Homesteader nerd-alert: Los Angeles Bread Bakers held a Meetup at the King’s Roost where Paul LeBeau of Wolfgang Mock was slated to be the guest speaker. He’d also raffle off 2 Mockmills in a free raffle, and a 3rd in an additional $5 raffle. What’s a Mockmill? It’s a stone grain mill that attaches to your Kitchenaid mixer (like any Kitchenaid attachment) to grind your own flour. Hold up!
You mean it doesn’t sit on the counter? — No.
You mean it’s uses stones to grind the flour, not metal? — Yes. And it retails for $200 instead of the usual $400-500 for counter-top mills.
“A raffle?” I said. “Well…I’m gonna go win that.”
AND I DID! My ticket was the second drawn for the giveaway. Luck was on my side that day. Here’s my run-down of my new Mockmill:
I have a Kitchenaid that has been all but abandoned since I started making bread by hand. Now it’s back in use to drive the Mockmill.
The whole things weighs a couple pounds and stores in its box neatly away in the pantry until needed. I tested out the mill by grinding some rice flour first (to clean off any loose stone particulates).
The mill is for home use, and as such it is a slower mill than those used for commercial production. It’s still pretty efficient, though. The dial on the front of the unit allows you to select course-to-fine settings as needed. As a Vitamix miller, I was excited to see how much finer this flour could be.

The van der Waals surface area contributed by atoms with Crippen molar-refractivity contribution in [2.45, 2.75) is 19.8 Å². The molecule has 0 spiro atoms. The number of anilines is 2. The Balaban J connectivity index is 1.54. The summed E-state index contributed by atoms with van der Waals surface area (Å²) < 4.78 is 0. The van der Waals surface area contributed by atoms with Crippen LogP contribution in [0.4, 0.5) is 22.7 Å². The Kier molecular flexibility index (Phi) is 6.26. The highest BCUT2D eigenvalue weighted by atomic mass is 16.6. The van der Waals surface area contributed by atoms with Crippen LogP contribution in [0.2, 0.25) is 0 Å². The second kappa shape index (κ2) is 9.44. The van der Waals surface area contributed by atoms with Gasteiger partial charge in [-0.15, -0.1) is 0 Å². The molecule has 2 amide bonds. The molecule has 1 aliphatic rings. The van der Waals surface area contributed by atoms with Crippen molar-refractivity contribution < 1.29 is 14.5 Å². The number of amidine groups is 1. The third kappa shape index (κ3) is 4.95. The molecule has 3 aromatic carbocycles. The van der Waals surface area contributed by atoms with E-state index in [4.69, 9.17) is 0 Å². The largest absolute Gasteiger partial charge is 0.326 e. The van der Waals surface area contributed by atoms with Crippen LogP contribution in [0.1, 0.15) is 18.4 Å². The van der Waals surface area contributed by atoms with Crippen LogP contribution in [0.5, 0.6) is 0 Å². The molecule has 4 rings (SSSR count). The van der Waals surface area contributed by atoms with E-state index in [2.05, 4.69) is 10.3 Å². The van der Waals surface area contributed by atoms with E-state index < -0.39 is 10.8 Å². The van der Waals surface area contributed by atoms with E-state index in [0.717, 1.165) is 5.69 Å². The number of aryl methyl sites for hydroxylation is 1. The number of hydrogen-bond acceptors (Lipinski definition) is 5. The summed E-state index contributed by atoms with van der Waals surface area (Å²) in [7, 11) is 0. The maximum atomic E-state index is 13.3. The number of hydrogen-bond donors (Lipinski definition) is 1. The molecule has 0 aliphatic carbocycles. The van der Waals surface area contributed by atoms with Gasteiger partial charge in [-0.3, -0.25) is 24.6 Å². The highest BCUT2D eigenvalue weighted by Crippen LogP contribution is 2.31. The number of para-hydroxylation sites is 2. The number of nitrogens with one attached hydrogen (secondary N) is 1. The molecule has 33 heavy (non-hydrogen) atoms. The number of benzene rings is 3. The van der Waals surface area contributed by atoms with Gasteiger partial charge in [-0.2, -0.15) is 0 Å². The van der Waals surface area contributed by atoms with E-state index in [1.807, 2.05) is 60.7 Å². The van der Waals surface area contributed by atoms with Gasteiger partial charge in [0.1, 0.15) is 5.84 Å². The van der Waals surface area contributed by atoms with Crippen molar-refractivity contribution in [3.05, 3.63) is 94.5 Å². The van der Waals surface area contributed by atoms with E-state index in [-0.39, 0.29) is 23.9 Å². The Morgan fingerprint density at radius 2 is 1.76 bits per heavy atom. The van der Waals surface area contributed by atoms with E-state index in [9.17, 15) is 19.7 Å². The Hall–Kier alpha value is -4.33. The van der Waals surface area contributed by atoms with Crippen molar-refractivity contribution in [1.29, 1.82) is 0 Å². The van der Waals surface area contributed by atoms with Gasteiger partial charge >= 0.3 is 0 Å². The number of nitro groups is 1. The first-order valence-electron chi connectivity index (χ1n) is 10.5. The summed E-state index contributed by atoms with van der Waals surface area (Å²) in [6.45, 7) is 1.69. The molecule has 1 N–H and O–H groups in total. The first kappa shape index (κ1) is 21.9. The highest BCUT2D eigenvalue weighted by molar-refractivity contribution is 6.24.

Besides the sleek design, the Mockmill follows through on its promises. I milled fine rice flour in two batches. According to Paul LaBeau, you can run the flour through twice to regrind any larger pieces. I tried that and it worked pretty well. The second batch gummed up the machine a little bit, but the instructions warn about that, giving tips on how to remedy the situation. I also used a chopstick to poke a few air pockets in the flour as it passed out of the hopper a second time and that helped keep the flow going.
While I don’t claim to be an expert miller, I do think this mill is an improvement over my Vitamix. Plus, grinding between stones instead of metal blades ensures the integrity of the flour, so they say.
Paul LeBeau suggested grinding spices in the Mockmill as well. He cleans the machine afterward by milling rice flour, which gives you flour with traces of spices, perfect for sprinkling on oatmeal or other dishes.
Instructions suggest milling no more than 5 pounds of flour at a time. A 45-minute rest in between is necessary to cool the Kitchenaid motor before milling more. Since I usually mill a pound or two each time, that’s not a problem for me. Like any new tool, it will take some experimentation to get the settings right for each type of grain. But I’m looking forward to playing around with this new toy.
As always, I was not paid to write this blog post. I just write about things that excite me. Plus I won something and wanted to brag about it. Just kidding. Not really. 🙂